A more accurate way to say “helped defend the town against Indian attacks” might be “violently prevented Indigenous people from reclaiming stolen land”. It doesn’t feel good to think about it like this, but it’s the honest way to think about it. I want to live in a society that is just, kind and generous. That can’t begin to happen until I fully acknowledge the long history that brought me here and the means that made my existence possible.
And now on to the share . . . it’s a really good one this week.
WHAT’S IN THE SHARE
Peas (the last)
New Potatoes (quart)
LOTS of Zucchini/summer squash
Head Lettuce (a little damage from hail but actually pretty primo)
Choice of 3 more items (slightly smaller bunches this week so you can choose more items): celery, fennel, basil, cilantro, scallions, beets, radish, kale, chard, extra head of lettuce, cabbage, arugula, bok choy . . .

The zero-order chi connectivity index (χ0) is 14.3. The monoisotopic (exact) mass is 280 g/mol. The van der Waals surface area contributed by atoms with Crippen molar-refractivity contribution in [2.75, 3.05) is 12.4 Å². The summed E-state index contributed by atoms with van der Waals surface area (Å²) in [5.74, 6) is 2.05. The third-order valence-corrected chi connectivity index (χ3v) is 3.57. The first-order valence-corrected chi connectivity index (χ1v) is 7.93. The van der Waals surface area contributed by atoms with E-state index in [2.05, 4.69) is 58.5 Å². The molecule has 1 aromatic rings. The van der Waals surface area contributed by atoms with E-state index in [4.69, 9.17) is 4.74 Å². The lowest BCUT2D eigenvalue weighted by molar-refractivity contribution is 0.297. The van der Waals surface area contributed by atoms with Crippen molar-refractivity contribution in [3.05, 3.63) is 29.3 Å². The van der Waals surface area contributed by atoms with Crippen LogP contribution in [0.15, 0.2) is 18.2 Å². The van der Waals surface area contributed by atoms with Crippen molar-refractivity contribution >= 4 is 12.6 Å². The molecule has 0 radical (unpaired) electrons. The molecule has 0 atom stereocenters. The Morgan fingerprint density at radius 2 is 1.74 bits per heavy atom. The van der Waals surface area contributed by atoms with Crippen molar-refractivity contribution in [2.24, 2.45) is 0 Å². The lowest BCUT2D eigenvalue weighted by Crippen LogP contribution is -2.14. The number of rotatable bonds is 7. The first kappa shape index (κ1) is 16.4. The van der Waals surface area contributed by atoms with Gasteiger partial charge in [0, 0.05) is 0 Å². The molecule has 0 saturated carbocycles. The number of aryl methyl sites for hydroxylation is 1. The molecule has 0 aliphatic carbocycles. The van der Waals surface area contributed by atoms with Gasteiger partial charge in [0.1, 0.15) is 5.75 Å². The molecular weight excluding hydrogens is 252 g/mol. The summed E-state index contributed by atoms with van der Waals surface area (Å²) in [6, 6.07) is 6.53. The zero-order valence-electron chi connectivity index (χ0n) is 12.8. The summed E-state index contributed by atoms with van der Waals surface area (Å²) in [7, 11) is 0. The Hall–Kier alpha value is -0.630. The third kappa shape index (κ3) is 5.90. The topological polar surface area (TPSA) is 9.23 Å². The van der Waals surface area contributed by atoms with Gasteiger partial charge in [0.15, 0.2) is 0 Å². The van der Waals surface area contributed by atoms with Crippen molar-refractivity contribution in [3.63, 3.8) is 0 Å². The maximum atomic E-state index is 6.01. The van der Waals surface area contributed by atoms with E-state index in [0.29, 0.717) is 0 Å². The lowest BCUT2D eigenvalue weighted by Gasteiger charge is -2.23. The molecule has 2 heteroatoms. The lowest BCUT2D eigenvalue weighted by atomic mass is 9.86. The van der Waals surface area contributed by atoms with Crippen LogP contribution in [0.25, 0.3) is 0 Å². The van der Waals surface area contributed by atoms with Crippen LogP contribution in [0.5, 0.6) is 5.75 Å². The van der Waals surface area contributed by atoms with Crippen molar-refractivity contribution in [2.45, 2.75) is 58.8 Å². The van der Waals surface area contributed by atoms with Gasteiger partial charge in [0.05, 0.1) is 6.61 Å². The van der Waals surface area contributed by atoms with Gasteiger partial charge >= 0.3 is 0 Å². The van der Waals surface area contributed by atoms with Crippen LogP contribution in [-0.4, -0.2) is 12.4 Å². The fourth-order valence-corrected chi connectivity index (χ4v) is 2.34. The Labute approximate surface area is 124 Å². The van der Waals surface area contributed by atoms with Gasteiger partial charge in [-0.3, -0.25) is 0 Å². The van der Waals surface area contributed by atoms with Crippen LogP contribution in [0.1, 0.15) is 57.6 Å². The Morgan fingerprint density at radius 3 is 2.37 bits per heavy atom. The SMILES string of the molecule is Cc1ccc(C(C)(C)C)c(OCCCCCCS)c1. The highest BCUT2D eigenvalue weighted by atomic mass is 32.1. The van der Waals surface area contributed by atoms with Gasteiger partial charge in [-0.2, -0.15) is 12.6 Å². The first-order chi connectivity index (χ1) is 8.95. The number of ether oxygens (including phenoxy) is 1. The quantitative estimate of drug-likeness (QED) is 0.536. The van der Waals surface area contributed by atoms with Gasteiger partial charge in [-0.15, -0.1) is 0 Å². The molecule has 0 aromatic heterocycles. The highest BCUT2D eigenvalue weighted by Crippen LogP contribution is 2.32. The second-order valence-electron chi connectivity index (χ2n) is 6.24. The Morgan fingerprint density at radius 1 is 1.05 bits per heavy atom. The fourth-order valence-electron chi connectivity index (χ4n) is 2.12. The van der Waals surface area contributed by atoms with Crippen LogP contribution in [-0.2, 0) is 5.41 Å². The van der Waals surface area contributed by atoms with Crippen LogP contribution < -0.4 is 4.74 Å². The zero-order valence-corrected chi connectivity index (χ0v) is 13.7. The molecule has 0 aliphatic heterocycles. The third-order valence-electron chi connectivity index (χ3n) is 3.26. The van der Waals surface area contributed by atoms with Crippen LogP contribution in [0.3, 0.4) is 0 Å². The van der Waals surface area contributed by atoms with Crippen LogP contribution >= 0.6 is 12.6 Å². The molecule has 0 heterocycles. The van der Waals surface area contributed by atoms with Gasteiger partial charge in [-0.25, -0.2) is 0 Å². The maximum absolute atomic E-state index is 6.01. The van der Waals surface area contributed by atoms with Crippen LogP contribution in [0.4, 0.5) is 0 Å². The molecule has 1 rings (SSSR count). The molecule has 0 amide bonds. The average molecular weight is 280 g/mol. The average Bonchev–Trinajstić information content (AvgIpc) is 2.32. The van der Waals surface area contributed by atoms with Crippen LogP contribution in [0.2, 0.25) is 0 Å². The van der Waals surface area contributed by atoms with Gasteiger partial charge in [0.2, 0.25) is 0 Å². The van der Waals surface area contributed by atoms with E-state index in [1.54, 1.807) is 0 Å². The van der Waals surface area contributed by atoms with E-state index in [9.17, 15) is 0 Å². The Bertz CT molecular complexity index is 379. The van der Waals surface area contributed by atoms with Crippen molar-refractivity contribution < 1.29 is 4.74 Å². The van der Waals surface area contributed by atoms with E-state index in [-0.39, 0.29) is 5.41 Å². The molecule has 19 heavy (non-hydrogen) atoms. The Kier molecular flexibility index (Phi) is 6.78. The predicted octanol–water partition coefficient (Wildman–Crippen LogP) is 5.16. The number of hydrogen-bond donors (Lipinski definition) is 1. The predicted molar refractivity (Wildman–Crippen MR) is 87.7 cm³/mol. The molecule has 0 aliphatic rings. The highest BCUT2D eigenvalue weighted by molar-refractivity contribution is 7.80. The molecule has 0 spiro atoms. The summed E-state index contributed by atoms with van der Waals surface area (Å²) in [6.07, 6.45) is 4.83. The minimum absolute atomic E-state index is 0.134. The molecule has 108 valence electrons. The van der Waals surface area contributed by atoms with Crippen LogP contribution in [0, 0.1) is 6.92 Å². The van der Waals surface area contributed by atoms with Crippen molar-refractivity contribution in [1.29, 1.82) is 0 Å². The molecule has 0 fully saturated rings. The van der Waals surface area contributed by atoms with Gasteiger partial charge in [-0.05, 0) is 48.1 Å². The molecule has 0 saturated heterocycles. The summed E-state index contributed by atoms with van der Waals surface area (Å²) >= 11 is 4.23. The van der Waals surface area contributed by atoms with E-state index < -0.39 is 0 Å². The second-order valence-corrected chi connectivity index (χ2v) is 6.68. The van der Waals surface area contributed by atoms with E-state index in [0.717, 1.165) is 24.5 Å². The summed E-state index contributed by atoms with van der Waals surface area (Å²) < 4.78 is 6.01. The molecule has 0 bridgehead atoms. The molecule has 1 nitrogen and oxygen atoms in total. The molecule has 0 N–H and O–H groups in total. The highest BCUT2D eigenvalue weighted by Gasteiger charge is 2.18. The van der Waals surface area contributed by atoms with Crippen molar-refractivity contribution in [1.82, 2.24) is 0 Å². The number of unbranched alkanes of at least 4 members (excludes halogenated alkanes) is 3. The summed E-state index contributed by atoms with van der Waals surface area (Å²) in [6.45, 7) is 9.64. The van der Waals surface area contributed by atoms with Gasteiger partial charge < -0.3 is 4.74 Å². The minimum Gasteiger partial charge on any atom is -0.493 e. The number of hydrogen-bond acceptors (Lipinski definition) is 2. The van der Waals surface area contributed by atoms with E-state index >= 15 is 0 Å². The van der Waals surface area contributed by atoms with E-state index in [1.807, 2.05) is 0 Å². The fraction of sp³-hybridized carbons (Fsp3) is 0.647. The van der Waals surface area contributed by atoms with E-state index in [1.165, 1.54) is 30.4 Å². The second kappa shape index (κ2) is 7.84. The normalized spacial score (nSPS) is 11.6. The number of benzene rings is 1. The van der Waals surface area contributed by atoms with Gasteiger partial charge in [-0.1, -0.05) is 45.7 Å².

CRUNCHY ASIAN SALAD WITH PEANUT DRESSING https://juliasalbum.com/crunchy-asian-salad-with-peanut-dressing/ I love the flavors and textures in this colorful and crunchy salad.
HERBED POTATO SALAD WITH FENNEL RADISH AND MUSTARD VINAIGRETTE https://recipes.oregonlive.com/recipes/herbed-potato-salad-with-fennel-radish-and-mustard-vinaigrette Summer isn’t the same without potato salad. This is a fun twist with fennel and radish. Don’t throw out the fennel fronds – chop them up and toss them in for added flavor and color.
SUMMER KALE SALAD https://www.eatwell101.com/summer-kale-salad-recipe
RAINBOW CHARD SLAW https://www.epicurious.com/recipes/food/views/Rainbow-Chard-Slaw-51169200
Too hot to think about cooking your chard? Check out this colorful summer slaw. If the dressing is more than you want to deal with just use your favorite slaw dressing either homemade or store bought if you want super simple.
SLOW COOKED SUMMER SQUASH WITH LEMON AND THYME https://www.bonappetit.com/recipe/slow-cooked-summer-squash-with-lemon-and-thyme This is a great dish to cook up on the weekend and then use it in meals all week. It’s perfect as a side with grilled meats, tossed with pasta or used in sandwiches.